Home Edge Server was another interesting angle Lenovo was approaching things on – the idea of a home server isn’t something new, but it was tying all the devices and technologies for ease of use, to have the smarts and storage of a device in your home rather than in the cloud. They didn’t touch too much on the ‘why’ of this that I picked up, but I think it’s a bit more about giving the control and trust of this back to people, rather than relying on a central resource to do it. It seems Lenovo is playing it both ways (which is good to give people options) – bringing centralised cloud based smart systems to businesses, and bringing centralised home based smart systems to consumers.

Moving onto more devices and continuing the theme of ‘having it both ways’, Lenovo delved into two product lines; ThinkPad and ThinkBook. The former being the more conservative style, and the much newer brand ThinkBook being a more modern feel with customisations.

Some of the cool things coming to these devices:

ThinkPad was coming with ‘E-privacy guard’ where it would automatically detect someone looking over your shoulder, and blur out the screen.

ThinkVision M14 was brought up again as a useful standalone monitor, able to be plugged into a mobile or laptop ( I still really like this one!)

The ThinkPlus brand was brought up again, this time as a Smart Conference Solution. It was the reasonably standard video conferencing solution, but again trying to encompass the entire solution rather than bits and pieces – video camers, screens, devices, and real-time translation from one language to another. This seemed to resonate with several people I talked to later, around providing a much more inclusive solution when dealing with people in different languages – everyone could talk in their native language and be more confident.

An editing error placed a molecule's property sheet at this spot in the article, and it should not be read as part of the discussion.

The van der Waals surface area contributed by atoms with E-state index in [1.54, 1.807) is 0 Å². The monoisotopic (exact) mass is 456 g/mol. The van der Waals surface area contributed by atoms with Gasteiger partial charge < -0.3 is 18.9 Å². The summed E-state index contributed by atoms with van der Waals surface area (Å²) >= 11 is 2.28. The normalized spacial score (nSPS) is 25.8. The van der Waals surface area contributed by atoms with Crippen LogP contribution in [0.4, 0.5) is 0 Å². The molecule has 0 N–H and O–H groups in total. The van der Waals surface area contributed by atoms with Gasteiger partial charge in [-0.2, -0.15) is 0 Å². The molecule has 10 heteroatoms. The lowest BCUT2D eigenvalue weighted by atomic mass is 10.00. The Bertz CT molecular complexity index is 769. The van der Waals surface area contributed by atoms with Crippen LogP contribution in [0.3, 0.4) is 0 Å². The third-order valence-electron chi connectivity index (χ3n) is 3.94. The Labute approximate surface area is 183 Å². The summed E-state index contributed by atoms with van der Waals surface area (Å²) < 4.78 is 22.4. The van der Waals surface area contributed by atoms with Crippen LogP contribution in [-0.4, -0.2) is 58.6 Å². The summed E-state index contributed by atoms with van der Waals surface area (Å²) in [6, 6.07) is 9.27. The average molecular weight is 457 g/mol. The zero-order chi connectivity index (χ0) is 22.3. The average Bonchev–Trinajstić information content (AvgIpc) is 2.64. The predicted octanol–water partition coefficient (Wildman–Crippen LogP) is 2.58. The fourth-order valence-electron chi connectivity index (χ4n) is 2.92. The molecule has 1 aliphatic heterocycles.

The show wrapped up with the announcement Lenovo would be sponsoring the Chinese Women’s National Volleyball team, and had a chat to the captain – which was a nice moment to end on.

With the show over, we were rushed away to have a quick opportunity to get a hands-on with the Motorola Razr that everyone wanted to check out.

I was really interested to see how the screen folded for starters – and although this was a prototype and not the end product, it seemed quite robust. The screen actually moved up or down when opening/closing the device to prevent stress on the end-point, which makes sense when you’re told it, but it’s a strange thing to see the entire screen move a little!

The Razr was also thinner than I expected. I liked the take on making a phone smaller to carry around and use (and that front display screen is also touch, and able to do basic phone functions + photos without actually opening the phone), rather than trying to make the device size we’re used to have a bigger display again.

We then wandered around the convention centre a bit more, where I bought my thinkplus USB-C 13000mAh, 48W laptop battery pack that I later lost at the airport. I still have the empty box that haunts me, reminding me of my ignorance in battery-in-checked-luggage rules.

It was time to be a tourist again, so we hopped on the bus and headed to the Temple of Heaven. I learnt a little about all the sacrificial customs they obeyed at the time, and yet again was amazed at the effort, detail and age of all the constructions and artifacts on display.

Following that was another impressive dinner served on a lazy-susan and a good night’s sleep.

Again I tweeted as much as I could on the day, so have a read through my Twitter thread for a few more bits of information and photos I took along the way:

Lenovo Tech World Day 3

See my other posts on:
Lenovo Tech World Day 1
Lenovo Tech World Day 2
Lenovo Tech World Day 4